Dawn Porter is a woman who keeps up with current events, but when she was on location in Mississippi for a documentary, she was shocked and disturbed to learn from the local paper that there was only one independent abortion provider in the entire state. Her reaction eventually became TRAPPED, a trenchant examination of how legislatures in the deep south are circumventing Roe v. Wade with laws designed to make obtaining a safe and legal abortion all but impossible. When I spoke with Porter on March 9, 2016, she described that experience, and how making TRAPPED forced her to reject the controversy that has grown up around the issue of abortion, and get back to the medicine. By focusing on the providers, dedicated and compassionate people of faith, and on the people seeking the procedure, Porter’s film takes back the argument from the anti-abortion factions, and returns it to the people it affects most directly, which also directly addressing the lies doctors are forced by law to tell patients.
A woman of wit, humor, and great insight, Porter discussed her journey, as well as why she chose to focus on the providers and patients, the larger implications of these laws for the separation of church and state, and what almost made her cry.
My biggest takeaway from both the film and the filmmaker was the point that one clinic made with a sign that, for me, sums up the mutually exclusive attitudes of the people on both sides of this issue: Jesus never shamed women the way anti-abortion protestors do.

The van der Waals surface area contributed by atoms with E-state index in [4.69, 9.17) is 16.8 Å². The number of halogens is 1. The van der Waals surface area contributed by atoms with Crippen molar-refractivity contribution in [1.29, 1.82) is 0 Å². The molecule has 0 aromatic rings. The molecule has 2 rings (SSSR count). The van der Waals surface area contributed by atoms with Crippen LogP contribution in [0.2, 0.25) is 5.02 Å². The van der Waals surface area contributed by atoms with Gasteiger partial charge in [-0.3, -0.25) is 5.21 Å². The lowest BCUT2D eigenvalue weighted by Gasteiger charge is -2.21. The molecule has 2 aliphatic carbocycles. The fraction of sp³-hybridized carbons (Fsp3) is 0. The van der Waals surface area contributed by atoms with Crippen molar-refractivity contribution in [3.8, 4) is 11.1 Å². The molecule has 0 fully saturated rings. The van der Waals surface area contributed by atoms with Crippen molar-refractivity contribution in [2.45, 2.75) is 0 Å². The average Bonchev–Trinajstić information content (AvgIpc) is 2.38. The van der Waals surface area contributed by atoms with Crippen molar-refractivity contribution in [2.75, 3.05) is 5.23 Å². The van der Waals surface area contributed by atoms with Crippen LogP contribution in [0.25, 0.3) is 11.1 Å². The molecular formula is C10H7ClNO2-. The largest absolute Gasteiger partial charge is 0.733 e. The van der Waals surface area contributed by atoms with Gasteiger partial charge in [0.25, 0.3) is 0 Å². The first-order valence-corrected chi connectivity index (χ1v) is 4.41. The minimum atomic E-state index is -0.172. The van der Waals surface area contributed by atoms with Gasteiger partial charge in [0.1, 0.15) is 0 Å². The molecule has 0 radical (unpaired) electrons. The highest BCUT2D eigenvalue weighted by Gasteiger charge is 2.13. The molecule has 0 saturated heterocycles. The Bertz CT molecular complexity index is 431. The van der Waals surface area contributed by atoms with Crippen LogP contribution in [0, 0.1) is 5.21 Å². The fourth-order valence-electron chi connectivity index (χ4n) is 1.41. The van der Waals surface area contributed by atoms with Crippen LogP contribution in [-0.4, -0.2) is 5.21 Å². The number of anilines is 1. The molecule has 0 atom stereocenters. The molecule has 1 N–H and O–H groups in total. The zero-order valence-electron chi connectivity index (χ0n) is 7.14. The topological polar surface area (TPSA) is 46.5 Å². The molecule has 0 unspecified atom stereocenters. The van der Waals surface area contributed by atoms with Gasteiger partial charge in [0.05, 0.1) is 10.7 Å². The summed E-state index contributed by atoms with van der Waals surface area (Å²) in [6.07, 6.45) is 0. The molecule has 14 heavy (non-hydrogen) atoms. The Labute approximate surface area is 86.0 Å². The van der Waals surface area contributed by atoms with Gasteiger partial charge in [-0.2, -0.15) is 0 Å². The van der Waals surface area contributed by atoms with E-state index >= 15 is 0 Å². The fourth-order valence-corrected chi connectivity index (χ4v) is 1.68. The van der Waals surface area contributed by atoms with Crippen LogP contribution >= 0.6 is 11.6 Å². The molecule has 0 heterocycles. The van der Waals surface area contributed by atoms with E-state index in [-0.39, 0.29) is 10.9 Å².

TRAPPED follows the fight to preserve abortion rights in the face of state laws specifically designed to close independent clinics under the pretext of concern for women’s health and safety. Following the struggles of several clinics in the deep south, Porter reveals the hypocrisy of those formulating and passing these laws, and, in contrast, the impact on women seeking the procedure, from women who know they can’t nurture another child, to a 14-year-old rape victim whose time for a simple abortion is running out. Porter’s previous work includes GIDEON’S ARMY, about overworked and underfunded public defenders, and SPIES OF MISSISSIPPI, about a tax-funded anti-civil rights organization operating in that eponymous state